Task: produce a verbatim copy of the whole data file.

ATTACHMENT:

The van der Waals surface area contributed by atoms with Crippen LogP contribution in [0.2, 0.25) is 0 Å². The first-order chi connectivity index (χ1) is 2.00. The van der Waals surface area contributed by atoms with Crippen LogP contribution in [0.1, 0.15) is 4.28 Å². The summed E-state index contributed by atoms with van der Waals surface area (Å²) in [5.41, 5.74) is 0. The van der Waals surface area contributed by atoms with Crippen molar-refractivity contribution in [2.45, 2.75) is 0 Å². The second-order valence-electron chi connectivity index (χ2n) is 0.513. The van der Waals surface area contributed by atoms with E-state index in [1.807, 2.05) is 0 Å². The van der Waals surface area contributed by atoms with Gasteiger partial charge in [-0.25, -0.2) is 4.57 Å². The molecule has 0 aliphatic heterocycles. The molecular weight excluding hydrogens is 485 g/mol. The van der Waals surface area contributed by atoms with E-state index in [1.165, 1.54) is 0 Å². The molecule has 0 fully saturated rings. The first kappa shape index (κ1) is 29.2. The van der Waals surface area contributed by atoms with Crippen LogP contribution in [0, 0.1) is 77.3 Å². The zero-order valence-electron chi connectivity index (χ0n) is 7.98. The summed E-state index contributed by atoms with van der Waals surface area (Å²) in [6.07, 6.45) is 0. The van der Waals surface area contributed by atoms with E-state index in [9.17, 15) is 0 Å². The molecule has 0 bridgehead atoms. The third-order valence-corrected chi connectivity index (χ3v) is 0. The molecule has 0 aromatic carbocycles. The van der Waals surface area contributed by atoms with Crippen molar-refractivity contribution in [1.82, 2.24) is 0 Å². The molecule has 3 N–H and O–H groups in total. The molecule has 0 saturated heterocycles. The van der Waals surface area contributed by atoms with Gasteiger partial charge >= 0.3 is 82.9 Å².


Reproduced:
The van der Waals surface area contributed by atoms with Crippen LogP contribution in [0.2, 0.25) is 0 Å². The first-order chi connectivity index (χ1) is 2.00. The van der Waals surface area contributed by atoms with Crippen LogP contribution in [0.1, 0.15) is 4.28 Å². The summed E-state index contributed by atoms with van der Waals surface area (Å²) in [5.41, 5.74) is 0. The van der Waals surface area contributed by atoms with Crippen molar-refractivity contribution in [2.45, 2.75) is 0 Å². The second-order valence-electron chi connectivity index (χ2n) is 0.513. The van der Waals surface area contributed by atoms with E-state index in [1.807, 2.05) is 0 Å². The van der Waals surface area contributed by atoms with Gasteiger partial charge in [-0.25, -0.2) is 4.57 Å². The molecule has 0 aliphatic heterocycles. The molecular weight excluding hydrogens is 485 g/mol. The van der Waals surface area contributed by atoms with E-state index in [1.165, 1.54) is 0 Å². The molecule has 0 fully saturated rings. The first kappa shape index (κ1) is 29.2. The van der Waals surface area contributed by atoms with Crippen LogP contribution in [0, 0.1) is 77.3 Å². The zero-order valence-electron chi connectivity index (χ0n) is 7.98. The summed E-state index contributed by atoms with van der Waals surface area (Å²) in [6.07, 6.45) is 0. The van der Waals surface area contributed by atoms with E-state index in [9.17, 15) is 0 Å². The molecule has 0 bridgehead atoms. The third-order valence-corrected chi connectivity index (χ3v) is 0. The molecule has 0 aromatic carbocycles. The van der Waals surface area contributed by atoms with Crippen molar-refractivity contribution in [1.82, 2.24) is 0 Å². The molecule has 3 N–H and O–H groups in total. The molecule has 0 saturated heterocycles. The van der Waals surface area contributed by atoms with Gasteiger partial charge >= 0.3 is 82.9 Å².